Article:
Amendment 64 passed by just 10 votes in El Paso County in November, but neighborhood by neighborhood, the vote was anything but close. The center of Colorado Springs said yes to legalizing limited marijuana use by a strong margin, while suburbs and rural areas overwhelmingly said no, according to a Gazette precinct analysis of election results.
There are exceptions. Palmer Lake and Ramah, far from the city center, both voted for legalization. And some relatively affluent Colorado Springs neighborhoods, including Rockrimmon and Upper Skyway, voted against it. But in general, the nearer voters were to the urban core, the more likely they were to give marijuana the thumbs up.
“This isn’t a surprise at all,” said Rep. Pete Lee, whose House District 18 encompasses the neighborhoods downtown and on the west side that most strongly favored the amendment. “I walked my entire district this election season. In all those door knockings I got a clear sense they felt Amendment 64 was a rational approach. They seemed to think the existing laws on prohibition were a drain on resources that had little effect.”
Amendment 64 makes it legal for individuals age 21 and over to possess up to an ounce of marijuana and to grow up to six marijuana plants, and allows for marijuana stores to begin setting up shop in January 2014. The amendment also includes a provision in which local governments can prohibit marijuana shops.
The voting pattern for marijuana mirrors that of the presidential election, where President Obama carried the center of town while Monument, Briargate, and other suburban areas went for Mitt Romney. There were notable outliers. The Air Force Academy, where Romney won handily, voted for marijuana, even though getting caught with pot in the military can garner a court martial.
Tanya Garduno, president of the Colorado Springs Medical Cannabis Council, a group of medical marijuana business owners and advocates, said the voting pattern stems not from well-worn liberal and conservative voting patterns but from exposure to existing regulated medical marijuana dispensaries.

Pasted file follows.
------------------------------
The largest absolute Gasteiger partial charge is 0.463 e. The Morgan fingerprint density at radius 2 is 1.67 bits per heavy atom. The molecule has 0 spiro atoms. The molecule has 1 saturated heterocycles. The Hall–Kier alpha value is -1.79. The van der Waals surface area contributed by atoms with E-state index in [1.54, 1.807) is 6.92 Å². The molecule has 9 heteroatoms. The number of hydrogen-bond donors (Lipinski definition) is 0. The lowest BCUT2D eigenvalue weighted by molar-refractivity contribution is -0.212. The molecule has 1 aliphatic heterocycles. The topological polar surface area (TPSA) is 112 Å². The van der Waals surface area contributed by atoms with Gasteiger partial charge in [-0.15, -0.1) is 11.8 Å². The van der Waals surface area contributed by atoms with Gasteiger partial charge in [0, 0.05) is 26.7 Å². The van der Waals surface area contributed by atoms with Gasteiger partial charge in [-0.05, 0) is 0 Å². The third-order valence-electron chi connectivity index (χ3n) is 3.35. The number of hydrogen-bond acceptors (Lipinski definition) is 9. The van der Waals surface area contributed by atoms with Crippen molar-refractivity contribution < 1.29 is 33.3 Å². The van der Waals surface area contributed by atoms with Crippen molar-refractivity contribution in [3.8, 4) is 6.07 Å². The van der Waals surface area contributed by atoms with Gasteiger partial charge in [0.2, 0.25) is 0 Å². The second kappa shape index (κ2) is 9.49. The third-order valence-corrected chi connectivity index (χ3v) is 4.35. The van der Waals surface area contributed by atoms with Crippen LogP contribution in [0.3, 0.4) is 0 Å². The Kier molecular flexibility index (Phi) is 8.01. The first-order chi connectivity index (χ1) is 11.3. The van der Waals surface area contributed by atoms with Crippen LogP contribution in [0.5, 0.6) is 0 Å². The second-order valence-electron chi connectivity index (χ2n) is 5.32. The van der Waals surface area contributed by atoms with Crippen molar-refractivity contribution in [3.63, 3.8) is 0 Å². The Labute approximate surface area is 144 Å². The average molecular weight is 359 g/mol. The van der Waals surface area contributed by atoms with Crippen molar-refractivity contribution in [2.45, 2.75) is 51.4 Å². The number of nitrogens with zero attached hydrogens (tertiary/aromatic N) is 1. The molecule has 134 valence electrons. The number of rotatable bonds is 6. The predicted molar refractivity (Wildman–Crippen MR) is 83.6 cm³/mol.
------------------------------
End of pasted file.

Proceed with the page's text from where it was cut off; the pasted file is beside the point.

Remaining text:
Colorado Springs has dozens of dispensaries, she said. “People here see that regulation works. We have proven ourselves. It made the concept less scary. People know legalizing marijuana won’t mean we’ll steal their children off the streets.”
Other parts of the county, however, have restricted dispensaries, she said, and voters there may have feared what legalization might bring.
Amy Lathen, El Paso County commission chairwoman and who represents the eastern El Paso County, said voters in her district were right to be wary.
She said she consistently heard from constituents who were against Amendment 64, which she also opposes.
“This law is so poorly written that all of the cost and logistics of it will just be kicked down to the local level,” Lathen said, adding it will mean more work and expenses for law enforcement in the county.
While there is nothing county commissioners can do to bar people from legally possessing marijuana once the law takes effect, Lathen said she will introduce an ordinance to ban retail sales, grow operations and manufacturing of marijuana products in unincorporated parts of the county.
The state legislature has yet to work out the details of regulating marijuana.
Lee said people who are concerned with the details of regulation should get involved in the rule-making process.
“I’d encourage citizens who have thoughts and ideas to participate,” he said. “The eyes of the nation and the world are on Colorado as we figure out how to regulate the legitimate recreational use of marijuana and the wisdom of the people is certainly a valued part of that.”
Contact Dave Philipps